The Red Lines Page

February 25, 2009

SF (t)wittering

Filed under: drwho,Torchwood — Peter A @ 12:33 am
Tags: , ,

Using Twitter as a backchannel at tech conferences isn’t new. Twitter has been around since April 2007, and a version of the micro-blogging service was available a year earlier than that. People have been tweeting at tech conferences ever since. Certainly there’s helpful advice about setting up a Twitter feed and tweeting at a conference.  

I suggested a modest trial of Twitter at this year’s GallifreyOne Doctor Who and Torchwood convention in Los Angeles. It wasn’t hugely subscribed, and some of my hashtag tweets seemed to vanish into the ether. For a DoctorWho convention, Gally is very popular, with well over a thousand participants– though as science fiction conventions in general go, it’s still nothing like the biggest. I’d like to suggest to them ways of using Twitter at the event in 2010.

Are there good examples of Twitter use at sf conventions? I know that Star Trek‘s Wil Weaton has over 130,000 followers, for example, so do Star Trek conventions make effective use of the backchannel?  Or other sf events? Conventions sometimes use a Twitter ID to advertise up front (event timings, guests, etc) but how many use it during the event to share updates with attendees, or just let non-attendees know what they’re missing?  HurricaneWho has a static “share” link on its web page. But which sf events do you think are most inclusive and productive with their use of social networking?

Guest's-eye view of the Gally crowdWhen I spoke from the stage at the GallifreyOne opening ceremonies, I encouraged attendees to tweet comments and photos during the 2009 convention. Fellow Twitter participant James Moran (Twitter here, blog here) teased me for being a nerd. I quite like the idea that using Twitter might make me more of a nerd in the eyes of 1,000+ people in the audience than having flown to the US for a Doctor Who convention.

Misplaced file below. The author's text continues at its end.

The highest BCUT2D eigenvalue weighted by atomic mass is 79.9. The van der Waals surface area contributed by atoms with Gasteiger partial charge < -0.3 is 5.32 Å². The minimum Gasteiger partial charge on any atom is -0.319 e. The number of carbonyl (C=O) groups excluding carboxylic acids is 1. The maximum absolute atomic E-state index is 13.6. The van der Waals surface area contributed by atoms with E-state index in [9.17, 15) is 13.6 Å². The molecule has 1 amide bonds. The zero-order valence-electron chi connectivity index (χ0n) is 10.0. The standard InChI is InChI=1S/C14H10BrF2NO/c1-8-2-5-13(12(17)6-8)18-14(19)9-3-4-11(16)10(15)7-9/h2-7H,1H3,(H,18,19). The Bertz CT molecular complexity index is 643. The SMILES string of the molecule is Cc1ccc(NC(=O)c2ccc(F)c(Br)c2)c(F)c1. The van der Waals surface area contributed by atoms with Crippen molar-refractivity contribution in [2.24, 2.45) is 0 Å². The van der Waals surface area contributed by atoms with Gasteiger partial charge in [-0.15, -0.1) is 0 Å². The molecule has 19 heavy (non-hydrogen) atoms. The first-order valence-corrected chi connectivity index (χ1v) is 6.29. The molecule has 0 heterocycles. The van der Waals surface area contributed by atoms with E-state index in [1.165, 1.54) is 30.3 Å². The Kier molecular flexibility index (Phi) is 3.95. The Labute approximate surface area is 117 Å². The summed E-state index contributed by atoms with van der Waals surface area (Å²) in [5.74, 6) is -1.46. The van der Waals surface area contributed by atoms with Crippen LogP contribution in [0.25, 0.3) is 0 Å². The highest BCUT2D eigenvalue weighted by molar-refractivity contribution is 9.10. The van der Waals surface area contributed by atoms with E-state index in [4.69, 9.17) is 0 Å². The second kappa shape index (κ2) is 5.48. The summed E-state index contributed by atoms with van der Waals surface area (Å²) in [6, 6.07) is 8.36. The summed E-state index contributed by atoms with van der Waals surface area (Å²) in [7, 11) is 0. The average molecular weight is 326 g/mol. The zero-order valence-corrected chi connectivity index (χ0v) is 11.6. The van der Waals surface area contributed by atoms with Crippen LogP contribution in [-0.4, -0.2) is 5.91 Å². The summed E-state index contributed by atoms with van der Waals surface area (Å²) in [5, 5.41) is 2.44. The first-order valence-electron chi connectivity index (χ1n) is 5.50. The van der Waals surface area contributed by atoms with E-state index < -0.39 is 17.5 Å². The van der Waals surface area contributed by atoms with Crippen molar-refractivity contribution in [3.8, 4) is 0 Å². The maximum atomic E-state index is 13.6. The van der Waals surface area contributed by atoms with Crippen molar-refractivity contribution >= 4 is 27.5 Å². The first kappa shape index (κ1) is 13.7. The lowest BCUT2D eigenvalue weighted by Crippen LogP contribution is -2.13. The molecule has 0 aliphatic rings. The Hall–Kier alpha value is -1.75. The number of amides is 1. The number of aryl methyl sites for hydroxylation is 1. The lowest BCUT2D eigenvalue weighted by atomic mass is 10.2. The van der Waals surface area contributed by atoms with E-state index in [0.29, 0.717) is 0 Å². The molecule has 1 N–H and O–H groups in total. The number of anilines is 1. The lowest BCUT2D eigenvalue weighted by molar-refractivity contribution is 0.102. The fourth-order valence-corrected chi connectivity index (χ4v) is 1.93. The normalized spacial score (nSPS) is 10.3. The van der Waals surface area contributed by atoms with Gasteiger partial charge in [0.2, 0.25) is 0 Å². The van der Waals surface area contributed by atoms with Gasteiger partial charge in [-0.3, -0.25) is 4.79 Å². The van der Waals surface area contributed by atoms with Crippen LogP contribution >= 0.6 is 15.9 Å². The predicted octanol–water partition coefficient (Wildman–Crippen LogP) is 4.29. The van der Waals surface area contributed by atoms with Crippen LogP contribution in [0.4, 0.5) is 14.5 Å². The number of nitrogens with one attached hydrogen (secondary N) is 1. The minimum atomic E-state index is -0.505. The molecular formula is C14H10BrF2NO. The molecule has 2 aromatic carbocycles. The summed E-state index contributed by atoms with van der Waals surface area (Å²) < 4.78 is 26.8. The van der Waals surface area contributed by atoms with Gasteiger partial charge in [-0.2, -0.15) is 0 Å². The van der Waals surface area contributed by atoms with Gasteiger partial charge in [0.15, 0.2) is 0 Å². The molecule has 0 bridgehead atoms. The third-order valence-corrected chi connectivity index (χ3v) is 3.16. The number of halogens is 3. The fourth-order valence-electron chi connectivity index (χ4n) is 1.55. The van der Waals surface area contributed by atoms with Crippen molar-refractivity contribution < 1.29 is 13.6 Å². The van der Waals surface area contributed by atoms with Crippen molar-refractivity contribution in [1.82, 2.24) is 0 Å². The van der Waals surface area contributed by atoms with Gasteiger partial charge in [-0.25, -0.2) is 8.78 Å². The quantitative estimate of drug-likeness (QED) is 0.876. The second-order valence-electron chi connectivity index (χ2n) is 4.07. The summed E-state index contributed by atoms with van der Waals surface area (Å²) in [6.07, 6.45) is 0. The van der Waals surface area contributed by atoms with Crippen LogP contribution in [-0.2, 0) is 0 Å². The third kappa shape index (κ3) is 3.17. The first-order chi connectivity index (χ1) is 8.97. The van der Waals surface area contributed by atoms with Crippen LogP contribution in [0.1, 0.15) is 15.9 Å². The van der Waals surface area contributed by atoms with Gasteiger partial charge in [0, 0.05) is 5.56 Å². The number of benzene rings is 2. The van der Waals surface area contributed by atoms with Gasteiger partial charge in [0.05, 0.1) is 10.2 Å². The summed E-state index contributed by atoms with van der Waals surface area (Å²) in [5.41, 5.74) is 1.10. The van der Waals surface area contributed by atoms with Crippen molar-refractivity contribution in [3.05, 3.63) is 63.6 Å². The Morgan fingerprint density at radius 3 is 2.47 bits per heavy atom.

I thought paying the LAX Marriott $12.95 a day for wifi was a bit steep, especially as some hotels do it for free. Indeed, some people in the hotel scammed a wifi connection from the hotel across the road. However, after I forgot on Day 1 and then spent about £25 on Friday alone with my O2 roaming 3G connection to AT&T [fx: slaps forehead] I decided it would be cheaper to pay the daily Marriott fee for the remainder of my stay. So I was a bit cross to discover that the hotel wifi worked very nicely in my room but not in any of the convention suite rooms. And not in the location of the “Volcano Day” party, either, which may have been appropriate for Pompeii AD79 but a bit poor for Los Angeles 1,930 years later.

The LAX Marriott front desk staff were very pleasant when I complained, but utterly unable to help me themselves. But they gave me the contact number for the offsite IT helpdesk. I spent a cheerless half hour politely explaining to them that I didn’t think wifi was much good if it didn’t work everywhere, and would they like to tell me how to navigate their baffling website on my iPhone to get a connection wherever I happened to be in the hotel that was charging me $12.95 for the privilege.

In the end, the IT supervisor graciously assented to grant me access to the conference room wifi — though because every room down there (and there are many rooms) has its own wifi connection, they sorted out my IP address for the main ballroom, and that seemed to work nicely enough for the rest of the weekend. Though I had to keep swapping to a different IP address whenever I was back in my room or by the pool or in the bar.

I don’t know whether the GallifreyOne convention team think that wifi connectivity is all that important, and I can understand if they have higher priorities for 2010. But it may be worth them asking the hotel to ensure that attendees can get a connection in the conference suite (maybe a discounted rate). And having a Twitter maven who can tweet at sessions during the event, using a dedicated machine in the main hall — tweeting is much easier to do with a laptop computer and a browser than it is to do what I did, i.e. hunt-and-peck on my iPhone.

PS: I am already regretting choosing peteranghelides as my Twitter ID. With only 140 characters per tweet, that uses up  more than 10% of the available characters in retweets or replies. My colleague karelvredenburg mentioned this. Ha! He can talk, eh?